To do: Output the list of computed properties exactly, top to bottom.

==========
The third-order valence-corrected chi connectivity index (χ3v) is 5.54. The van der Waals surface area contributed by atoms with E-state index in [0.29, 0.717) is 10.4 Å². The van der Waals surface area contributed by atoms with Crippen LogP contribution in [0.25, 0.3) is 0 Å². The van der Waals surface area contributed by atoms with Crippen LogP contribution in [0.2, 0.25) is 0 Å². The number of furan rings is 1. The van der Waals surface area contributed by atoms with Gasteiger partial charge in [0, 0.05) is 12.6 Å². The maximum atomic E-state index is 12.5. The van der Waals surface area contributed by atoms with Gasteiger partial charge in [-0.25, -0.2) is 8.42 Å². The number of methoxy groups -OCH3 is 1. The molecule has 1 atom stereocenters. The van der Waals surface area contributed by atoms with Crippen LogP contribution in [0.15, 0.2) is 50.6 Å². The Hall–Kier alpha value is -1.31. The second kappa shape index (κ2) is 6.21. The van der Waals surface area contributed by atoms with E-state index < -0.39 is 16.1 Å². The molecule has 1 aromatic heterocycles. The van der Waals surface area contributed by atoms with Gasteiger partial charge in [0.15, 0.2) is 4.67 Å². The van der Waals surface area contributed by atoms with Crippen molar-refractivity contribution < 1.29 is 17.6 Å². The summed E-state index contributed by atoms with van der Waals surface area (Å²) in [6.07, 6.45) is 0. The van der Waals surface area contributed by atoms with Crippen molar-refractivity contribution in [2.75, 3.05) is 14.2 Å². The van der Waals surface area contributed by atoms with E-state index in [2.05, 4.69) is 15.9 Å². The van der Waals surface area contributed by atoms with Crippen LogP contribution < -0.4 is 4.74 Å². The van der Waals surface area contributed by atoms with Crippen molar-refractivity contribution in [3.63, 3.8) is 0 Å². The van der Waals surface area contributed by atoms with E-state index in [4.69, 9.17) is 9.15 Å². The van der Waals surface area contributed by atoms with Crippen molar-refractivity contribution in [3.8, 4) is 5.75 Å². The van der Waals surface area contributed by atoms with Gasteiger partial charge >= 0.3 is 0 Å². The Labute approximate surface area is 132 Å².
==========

The third-order valence-corrected chi connectivity index (χ3v) is 5.54. The van der Waals surface area contributed by atoms with E-state index in [0.29, 0.717) is 10.4 Å². The van der Waals surface area contributed by atoms with Crippen LogP contribution in [0.25, 0.3) is 0 Å². The van der Waals surface area contributed by atoms with Crippen LogP contribution in [0.2, 0.25) is 0 Å². The number of furan rings is 1. The van der Waals surface area contributed by atoms with Gasteiger partial charge in [0, 0.05) is 12.6 Å². The maximum atomic E-state index is 12.5. The van der Waals surface area contributed by atoms with Gasteiger partial charge in [-0.25, -0.2) is 8.42 Å². The number of methoxy groups -OCH3 is 1. The molecule has 1 atom stereocenters. The van der Waals surface area contributed by atoms with Crippen LogP contribution in [0.15, 0.2) is 50.6 Å². The Hall–Kier alpha value is -1.31. The second kappa shape index (κ2) is 6.21. The van der Waals surface area contributed by atoms with E-state index < -0.39 is 16.1 Å². The molecule has 1 aromatic heterocycles. The van der Waals surface area contributed by atoms with Gasteiger partial charge in [0.15, 0.2) is 4.67 Å². The van der Waals surface area contributed by atoms with Crippen molar-refractivity contribution < 1.29 is 17.6 Å². The summed E-state index contributed by atoms with van der Waals surface area (Å²) in [6.07, 6.45) is 0. The van der Waals surface area contributed by atoms with Crippen molar-refractivity contribution in [2.75, 3.05) is 14.2 Å². The van der Waals surface area contributed by atoms with E-state index in [2.05, 4.69) is 15.9 Å². The van der Waals surface area contributed by atoms with Crippen LogP contribution < -0.4 is 4.74 Å². The van der Waals surface area contributed by atoms with Crippen molar-refractivity contribution in [3.63, 3.8) is 0 Å². The van der Waals surface area contributed by atoms with E-state index in [4.69, 9.17) is 9.15 Å². The van der Waals surface area contributed by atoms with Crippen molar-refractivity contribution in [3.8, 4) is 5.75 Å². The van der Waals surface area contributed by atoms with Gasteiger partial charge >= 0.3 is 0 Å². The Labute approximate surface area is 132 Å².